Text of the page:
state indemnity schemes, shared liability and risk assessment; a valuation checklist; best practices in risk assessment and in reducing transport costs; and a multilingual glossary.

To complete this work, comparative research was conducted to analyse systems for valuing works of art for insurance, state indemnity, and shared liability purposes.[13]

Digitisation was another key area of work, with a focus on film heritage and Europeana, Europe's digital library and archive.[14] In 2011, the Commission adopted a recommendation on digital preservation and the digitisation and online accessibility of cultural material. It asked Member States to step up their efforts and involve the private sector more in digitising cultural material. For its part, the Commission included Europeana as one of the digital service infrastructures eligible for support under the Connecting Europe Facility. The Commission also ensured the accessibility of the interface and the contents of Europeana for persons with disabilities.

Finally, an ad-hoc expert group, convened by the Commission, looked into the feasibility of producing European guidelines and a code of ethics on due diligence in the fight against the illicit trafficking of cultural goods. The group suggested waiting until the revised Directive 93/7/EEC[15] on the return of cultural objects unlawfully removed from the territory of a Member State is adopted before taking further action.  

As a means of accompanying and further advancing this work, the Commission presented in June 2014 a policy document calling for stronger cooperation at EU level, allowing for an integrated approach that could help the European heritage sector face current challenges, and inviting heritage stakeholders to fully seize the opportunities of EU funding programmes in place.[16]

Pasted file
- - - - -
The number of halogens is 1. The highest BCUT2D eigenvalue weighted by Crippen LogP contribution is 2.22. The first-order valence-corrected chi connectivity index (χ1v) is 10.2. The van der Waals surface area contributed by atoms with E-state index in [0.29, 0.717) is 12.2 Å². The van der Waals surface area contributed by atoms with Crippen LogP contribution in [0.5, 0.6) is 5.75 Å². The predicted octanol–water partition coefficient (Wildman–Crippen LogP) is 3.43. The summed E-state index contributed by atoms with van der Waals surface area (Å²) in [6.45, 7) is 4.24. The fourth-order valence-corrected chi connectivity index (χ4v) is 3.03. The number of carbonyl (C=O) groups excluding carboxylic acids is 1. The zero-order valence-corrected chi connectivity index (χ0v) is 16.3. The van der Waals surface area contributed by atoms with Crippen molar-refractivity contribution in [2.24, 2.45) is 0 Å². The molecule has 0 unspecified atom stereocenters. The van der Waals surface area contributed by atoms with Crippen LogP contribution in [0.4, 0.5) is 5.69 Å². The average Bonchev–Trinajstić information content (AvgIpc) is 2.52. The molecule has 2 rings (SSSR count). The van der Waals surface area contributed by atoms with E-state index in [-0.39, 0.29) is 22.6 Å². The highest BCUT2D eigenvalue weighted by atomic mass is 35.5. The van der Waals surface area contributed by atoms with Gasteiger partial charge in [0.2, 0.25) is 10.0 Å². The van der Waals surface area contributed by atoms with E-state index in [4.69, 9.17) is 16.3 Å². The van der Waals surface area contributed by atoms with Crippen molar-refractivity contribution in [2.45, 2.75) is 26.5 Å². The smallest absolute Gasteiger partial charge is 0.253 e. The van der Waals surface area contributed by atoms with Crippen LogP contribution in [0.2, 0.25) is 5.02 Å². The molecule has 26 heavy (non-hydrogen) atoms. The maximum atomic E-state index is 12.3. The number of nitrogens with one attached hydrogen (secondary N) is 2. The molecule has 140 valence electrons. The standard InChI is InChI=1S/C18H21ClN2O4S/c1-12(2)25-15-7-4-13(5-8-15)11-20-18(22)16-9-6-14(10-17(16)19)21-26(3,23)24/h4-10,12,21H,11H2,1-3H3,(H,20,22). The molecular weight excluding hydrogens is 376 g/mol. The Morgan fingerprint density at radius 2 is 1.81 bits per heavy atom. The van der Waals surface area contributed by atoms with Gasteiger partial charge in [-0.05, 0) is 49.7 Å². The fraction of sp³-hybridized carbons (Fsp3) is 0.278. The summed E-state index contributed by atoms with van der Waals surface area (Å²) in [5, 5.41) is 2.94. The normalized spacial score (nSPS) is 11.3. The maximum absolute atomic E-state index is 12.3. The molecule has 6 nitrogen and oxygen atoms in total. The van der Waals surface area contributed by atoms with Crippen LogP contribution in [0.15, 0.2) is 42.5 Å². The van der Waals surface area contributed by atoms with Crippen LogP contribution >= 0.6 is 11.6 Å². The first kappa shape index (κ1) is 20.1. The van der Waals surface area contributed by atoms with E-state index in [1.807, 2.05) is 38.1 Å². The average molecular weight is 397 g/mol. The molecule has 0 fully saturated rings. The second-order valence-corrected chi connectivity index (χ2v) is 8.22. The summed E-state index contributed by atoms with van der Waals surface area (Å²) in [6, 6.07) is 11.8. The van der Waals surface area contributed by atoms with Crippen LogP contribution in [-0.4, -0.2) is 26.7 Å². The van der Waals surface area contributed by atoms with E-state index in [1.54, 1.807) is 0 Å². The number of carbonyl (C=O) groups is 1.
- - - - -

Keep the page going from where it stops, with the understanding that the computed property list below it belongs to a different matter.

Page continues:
2.5       Culture in EU external relations

The Agenda for Culture identified culture as a vital element of the EU’s external relations. The Work Plan provided for several activities in this field, such as organising joint informal meetings between senior officials of Ministries of Culture and of Foreign Affairs. These activities would also support the objectives of the Europe 2020 strategy and the Agenda for Culture.

Several such meetings were organised by EU Presidencies and helped develop a strategic approach to culture in EU external relations. In addition, in 2012 the Commission convened an expert group to look into this area. They produced a set of recommendations and principles for developing a strategic approach to culture in EU external relations, taking China as a test case. EU culture ministers gave their support to this approach at a policy debate in May 2013.

The ratification and objectives of the 2005 UNESCO convention on protecting and promoting the diversity of cultural expression were promoted in relations with third countries, such as at the Tbilisi ministerial conference held in June 2013[17] or through the joint declarations on culture signed with the EU’s strategic partners.[18]  

2.6       Culture statistics

Comparable statistics on culture’s contribution to the economy and social cohesion are essential for evidence-based policies. However, no real European system for cultural statistics is in place. The only data that can be used are those produced by Member States and these data are extremely difficult to compare with one another due, inter alia, to differences in the definition of the cultural field and its boundaries. In May 2012, the ‘ESSnet culture’ project[19] proposed a methodological framework for producing comparable cultural data across the EU. Implementing this will require further work by Eurostat and help from national statistical offices. In this respect work to develop and produce a set of regular European statistics on culture has been initiated at Eurostat and is expected to produce results starting in 2015. In 2011, Eurostat also published a new edition of its pocket book on cultural statistics.[20]